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Memo: Paint Cuts Endanger New UK Subs

Tuesday, November 20, 2012

More items for Program/Project Management

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Widespread corrosion on a brand-new generation of UK military submarines may be tied to a cost-cutting decision to minimize or skip the protective coating on the subs, according to a leaked government memo.

The leaked memo by a Ministry of Defence senior analyst, obtained by The Guardian newspaper, reports a “lack of understanding and negligence towards the corrosion related issues" involving the UK’s new Astute class boats, which are being built by BAE Systems.

The Guardian obtained the memo after an investigation by the newspaper concluded that the new £10 bn ($15.9 billion US) fleet of hunter-killer subs is “slow, rusty, [and] leaky.”

The newspaper said that the first sub in the series “has been unable to reach its intended top speed” and “has been beset by design and construction flaws that have raised doubts about its performance and potential safety.”

HMS Astute

Ministry of Defence/PA

HMS Astute, the first of seven new hunter-killer submarines, has shown widespread corrosion and a variety of other problems during sea trials. The Ministry of Defence says the issues are normal.

Among the new subs’ many cited problems: widespread corrosion and a variety of apparent QA lapses.

'Teething Problems'

A ministry spokesman told the paper that the first sub had suffered some “teething problems” during trials.

However, the ministry said in a statement: "All Royal Navy submarines are subject to a continuous, thorough assessment of their components to minimize the risk of corrosion. Cosmetic problems with the paint finish inside HMS Astute and HMS Ambush were identified and rectified."

‘Keep Painting to a Minimum’

The new divulged memo, whose author was not identified, was sent June 20 to Dr. John van Griethuysen. The Guardian said van Griethuysen “reports directly to the head of submarines, Rear Admiral Simon Lister.”

The memo reviews four documents related to the subs and notes a number of concerns involving the painting protocols and decisions. The author warns that short-term cost-cutting will backfire with long-term increased maintenance and repair.

“Has the objective been the prevention of corrosion in submarine components or was it just a cost-cutting exercise?" the memo asks. "It seems a decision has been taken to keep the painting to a minimum in Astute class build to reduce costs?"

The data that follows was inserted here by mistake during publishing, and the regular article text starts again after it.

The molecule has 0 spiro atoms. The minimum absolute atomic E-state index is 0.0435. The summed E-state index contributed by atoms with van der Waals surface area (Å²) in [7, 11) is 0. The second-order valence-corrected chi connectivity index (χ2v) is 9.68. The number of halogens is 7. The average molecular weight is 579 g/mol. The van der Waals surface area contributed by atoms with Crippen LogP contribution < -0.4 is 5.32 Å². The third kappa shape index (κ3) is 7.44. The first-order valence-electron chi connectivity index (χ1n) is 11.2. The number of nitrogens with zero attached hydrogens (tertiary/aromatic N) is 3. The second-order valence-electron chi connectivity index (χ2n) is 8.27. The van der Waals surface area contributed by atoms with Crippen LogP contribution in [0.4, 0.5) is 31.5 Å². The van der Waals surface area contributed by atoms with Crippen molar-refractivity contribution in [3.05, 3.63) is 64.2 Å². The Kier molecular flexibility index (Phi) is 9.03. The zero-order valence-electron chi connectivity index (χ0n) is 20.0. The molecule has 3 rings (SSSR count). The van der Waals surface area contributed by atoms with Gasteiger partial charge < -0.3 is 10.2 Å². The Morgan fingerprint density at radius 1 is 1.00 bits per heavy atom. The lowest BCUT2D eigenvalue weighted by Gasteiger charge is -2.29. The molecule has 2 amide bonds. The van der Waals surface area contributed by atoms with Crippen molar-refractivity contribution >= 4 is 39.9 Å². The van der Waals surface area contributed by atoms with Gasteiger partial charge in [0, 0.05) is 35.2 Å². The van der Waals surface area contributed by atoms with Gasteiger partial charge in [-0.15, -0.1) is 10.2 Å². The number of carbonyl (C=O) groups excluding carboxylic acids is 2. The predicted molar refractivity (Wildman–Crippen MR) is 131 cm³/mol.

Lack of Paint, Poor Surface Prep Cited

Among the issues cited:

  • Corrosion is afflecting valves and pipe work fittings, “mainly due to the lack of or inadequate paint application for the protection of fasteners and flanges. From the photographs ... witnessed, the corrosion is widespread and a cause for major concern.”
  • Paint is flaking from various surfaces, including pipes passing through the reactor compartment, “due to inadequate surface preparation.”
  • Paint in multiple designated wet areas was either not applied at all or was inadequately applied “for no doubt various reasons.”

"Has the Astute project team found out what these various reasons are?” the official writes. “No effort has been made or there is no recommendation to find out how this Quality Assurance failure had occurred, who was responsible for such quality failure and more importantly how to avoid such QA failures in the future.”

USS Vandenberg
Barbara Weibel

A 2008 report by the National Surface Treatment Center called improper application of coating systems a major contributor to the U.S. Navy's ship maintenance costs. In 2009, the rust-ravaged USS Vandenberg was scuttled off of Key West, FL, to become the world's second-largest artificial reef.

  • The Paint Schedule contains a “lengthy list” of “items not to be painted,” the author reports. But that list “contains items that are should [sic] have been painted.”
  • “Proper advice on various materials to reduce corrosion is given in Defence Standards and clearly this is a case that such advice has been ignored,” the memo says. A decision not to paint certain components goes “against the advice provided in Defence Standards.”
  • At one point, Ministry staff determined that corroded fasteners would be replaced, but that decision was later reversed in favor of cleaning and painting the fasteners. The memo says that cleaning “would be a difficult task” and would not allow paint to adhere properly. Improper painting, in turn, would allow the corrosion to continue to spread, the author argues.

The author says the memo was prompted by his or her “concerns of the QA failures, general attitude towards QA, and the lack of understanding and negligence towards the corrosion related issues.”

The author alleges a “severe lack of quality control” in the sub program, including the painting decisions, with consideration given only to short-term costs and deadlines. The author urges a comprehensive investigation and review of the program before more boats are launched.

The memo concludes: “The project is in a hurry to stick to the schedule get the boat finished and.[sic] I do understand cost implications due to any delays but finishing a submarine, which would be corroding inside will cost the MoD through out its life!”

   

Tagged categories: Coating failure; Corrosion protection; Flaking; Maintenance coating work; Marine Coatings; Surface preparation; U.S. Navy

Comment from Tom Schwerdt, (12/6/2012, 4:05 PM)

Hmmmm.... sounds very short-sighted.


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